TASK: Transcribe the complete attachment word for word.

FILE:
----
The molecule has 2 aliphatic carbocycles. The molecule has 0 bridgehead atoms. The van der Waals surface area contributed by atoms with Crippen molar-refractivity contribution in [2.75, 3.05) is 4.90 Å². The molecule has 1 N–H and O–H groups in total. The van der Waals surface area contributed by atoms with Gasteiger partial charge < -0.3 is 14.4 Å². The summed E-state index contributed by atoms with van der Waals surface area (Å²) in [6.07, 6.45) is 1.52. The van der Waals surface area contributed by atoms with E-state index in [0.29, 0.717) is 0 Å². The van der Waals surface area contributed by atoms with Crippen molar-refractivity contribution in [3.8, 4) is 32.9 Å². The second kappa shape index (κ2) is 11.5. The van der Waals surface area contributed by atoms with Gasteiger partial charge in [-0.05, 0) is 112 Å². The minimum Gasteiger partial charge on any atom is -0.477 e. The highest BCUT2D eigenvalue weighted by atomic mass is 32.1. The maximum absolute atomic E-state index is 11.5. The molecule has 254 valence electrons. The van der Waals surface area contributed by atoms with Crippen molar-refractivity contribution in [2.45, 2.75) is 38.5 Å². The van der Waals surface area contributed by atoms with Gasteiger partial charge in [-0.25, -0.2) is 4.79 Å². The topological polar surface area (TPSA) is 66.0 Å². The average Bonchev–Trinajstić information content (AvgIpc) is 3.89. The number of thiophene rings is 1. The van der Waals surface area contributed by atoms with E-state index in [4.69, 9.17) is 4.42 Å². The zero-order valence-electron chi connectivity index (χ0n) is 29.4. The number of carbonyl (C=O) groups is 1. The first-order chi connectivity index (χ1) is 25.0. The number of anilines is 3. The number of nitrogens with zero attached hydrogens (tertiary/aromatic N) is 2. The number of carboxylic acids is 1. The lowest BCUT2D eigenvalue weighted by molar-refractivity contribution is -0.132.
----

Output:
The molecule has 2 aliphatic carbocycles. The molecule has 0 bridgehead atoms. The van der Waals surface area contributed by atoms with Crippen molar-refractivity contribution in [2.75, 3.05) is 4.90 Å². The molecule has 1 N–H and O–H groups in total. The van der Waals surface area contributed by atoms with Gasteiger partial charge < -0.3 is 14.4 Å². The summed E-state index contributed by atoms with van der Waals surface area (Å²) in [6.07, 6.45) is 1.52. The van der Waals surface area contributed by atoms with E-state index in [0.29, 0.717) is 0 Å². The van der Waals surface area contributed by atoms with Crippen molar-refractivity contribution in [3.8, 4) is 32.9 Å². The second kappa shape index (κ2) is 11.5. The van der Waals surface area contributed by atoms with Gasteiger partial charge in [-0.05, 0) is 112 Å². The minimum Gasteiger partial charge on any atom is -0.477 e. The highest BCUT2D eigenvalue weighted by atomic mass is 32.1. The maximum absolute atomic E-state index is 11.5. The molecule has 254 valence electrons. The van der Waals surface area contributed by atoms with Crippen molar-refractivity contribution in [2.45, 2.75) is 38.5 Å². The van der Waals surface area contributed by atoms with Gasteiger partial charge in [-0.25, -0.2) is 4.79 Å². The topological polar surface area (TPSA) is 66.0 Å². The average Bonchev–Trinajstić information content (AvgIpc) is 3.89. The number of thiophene rings is 1. The van der Waals surface area contributed by atoms with E-state index in [4.69, 9.17) is 4.42 Å². The zero-order valence-electron chi connectivity index (χ0n) is 29.4. The number of carbonyl (C=O) groups is 1. The first-order chi connectivity index (χ1) is 25.0. The number of anilines is 3. The number of nitrogens with zero attached hydrogens (tertiary/aromatic N) is 2. The number of carboxylic acids is 1. The lowest BCUT2D eigenvalue weighted by molar-refractivity contribution is -0.132.